Why These Shoes Matter More Than An M.B.A.
Professor Deborah Rhode's book, "The Beauty Bias: The Injustice of Appearance in Life and Work" is mentioned in the below MacLean's article by Anne Kingston on whether "lookism" should be accepted in the workplace.
The British sociologist Catherine Hakim is no academic wallflower. More than a decade ago, her “preference” theory positing that personal choices, not gender discrimination, governed women’s involvement and advancement in the labour market, won praise, sneers and influenced social policy. Now she’s back tweaking nipples with her new book, Honey Money: The Power of Erotic Capital, which argues that “erotic capital” can be as professionally useful as a university degree, that women have been conditioned not to exploit their attractiveness for economic beneﬁt and that prostitution is a rational, lucrative female career choice.
Predictably, a book published in 2011 by a respected scholar (a senior lecturer at the London School of Economics no less!) that contains such sentences as “Becoming an ‘idle’ full-time housewife is a modern utopian dream for most women” and bills itself “a truly feminist manifesto” has hit a cultural nerve: debated on the BBC, discussed in the Wall Street Journal, and pilloried by female columnists with attractive head shots.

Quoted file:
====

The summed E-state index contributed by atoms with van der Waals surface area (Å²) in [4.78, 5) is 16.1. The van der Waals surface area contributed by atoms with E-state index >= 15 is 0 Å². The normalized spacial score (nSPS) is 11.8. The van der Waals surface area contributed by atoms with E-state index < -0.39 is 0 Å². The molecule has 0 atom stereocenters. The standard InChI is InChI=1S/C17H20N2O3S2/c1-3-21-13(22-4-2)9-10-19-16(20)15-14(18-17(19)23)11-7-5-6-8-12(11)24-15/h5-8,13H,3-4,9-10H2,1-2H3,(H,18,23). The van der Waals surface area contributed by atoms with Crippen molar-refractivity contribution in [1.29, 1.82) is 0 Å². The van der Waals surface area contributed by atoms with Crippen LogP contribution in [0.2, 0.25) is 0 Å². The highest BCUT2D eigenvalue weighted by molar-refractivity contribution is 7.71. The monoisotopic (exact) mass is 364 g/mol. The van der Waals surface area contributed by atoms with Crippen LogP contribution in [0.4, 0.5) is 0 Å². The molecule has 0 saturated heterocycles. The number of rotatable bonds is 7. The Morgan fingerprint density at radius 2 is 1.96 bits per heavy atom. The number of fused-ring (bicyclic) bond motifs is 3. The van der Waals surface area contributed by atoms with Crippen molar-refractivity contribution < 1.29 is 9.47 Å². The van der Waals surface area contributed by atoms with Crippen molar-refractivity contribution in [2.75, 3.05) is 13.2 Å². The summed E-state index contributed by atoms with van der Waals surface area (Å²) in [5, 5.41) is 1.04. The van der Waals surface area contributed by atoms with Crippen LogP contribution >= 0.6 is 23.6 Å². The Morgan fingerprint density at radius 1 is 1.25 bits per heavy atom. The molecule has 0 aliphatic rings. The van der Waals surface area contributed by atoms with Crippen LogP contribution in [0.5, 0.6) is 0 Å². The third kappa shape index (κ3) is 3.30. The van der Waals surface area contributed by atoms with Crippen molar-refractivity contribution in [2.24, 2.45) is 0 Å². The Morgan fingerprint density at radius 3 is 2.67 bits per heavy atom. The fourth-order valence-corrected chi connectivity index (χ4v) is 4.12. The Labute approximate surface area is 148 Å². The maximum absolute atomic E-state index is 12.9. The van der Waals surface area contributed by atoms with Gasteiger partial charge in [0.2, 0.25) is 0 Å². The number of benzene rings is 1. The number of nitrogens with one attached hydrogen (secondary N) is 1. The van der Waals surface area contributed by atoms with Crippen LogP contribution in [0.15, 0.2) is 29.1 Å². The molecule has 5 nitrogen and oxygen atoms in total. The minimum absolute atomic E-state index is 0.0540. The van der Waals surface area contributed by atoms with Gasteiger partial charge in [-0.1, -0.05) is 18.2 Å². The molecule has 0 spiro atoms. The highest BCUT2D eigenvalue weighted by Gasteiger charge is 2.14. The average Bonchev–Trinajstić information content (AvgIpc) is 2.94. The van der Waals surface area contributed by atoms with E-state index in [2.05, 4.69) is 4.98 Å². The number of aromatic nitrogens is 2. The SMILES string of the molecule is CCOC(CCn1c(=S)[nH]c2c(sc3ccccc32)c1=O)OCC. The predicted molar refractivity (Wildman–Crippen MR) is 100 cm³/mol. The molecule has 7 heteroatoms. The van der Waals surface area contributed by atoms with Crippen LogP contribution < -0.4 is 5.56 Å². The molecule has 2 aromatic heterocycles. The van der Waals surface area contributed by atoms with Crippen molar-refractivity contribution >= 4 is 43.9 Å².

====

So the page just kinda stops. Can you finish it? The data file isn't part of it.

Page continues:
England also questions the broader implications of Hakim’s work: “I’m not sure we want to accept lookism by employers when it doesn’t have anything to do with the job,” she says, a point brilliantly made last year in The Beauty Bias: The Injustice of Appearance in Life and Work, by Stanford law professor Deborah Rhode. But in Hakim’s brave new world, lookism is often warranted: attractive people deserve to be paid more because they offer benefits in a white-collar, service-based economy: they’re more confident, persuasive and effective, she writes. Just look at Christine Lagarde, says Hakim, who regards staying fit as more important than sleep.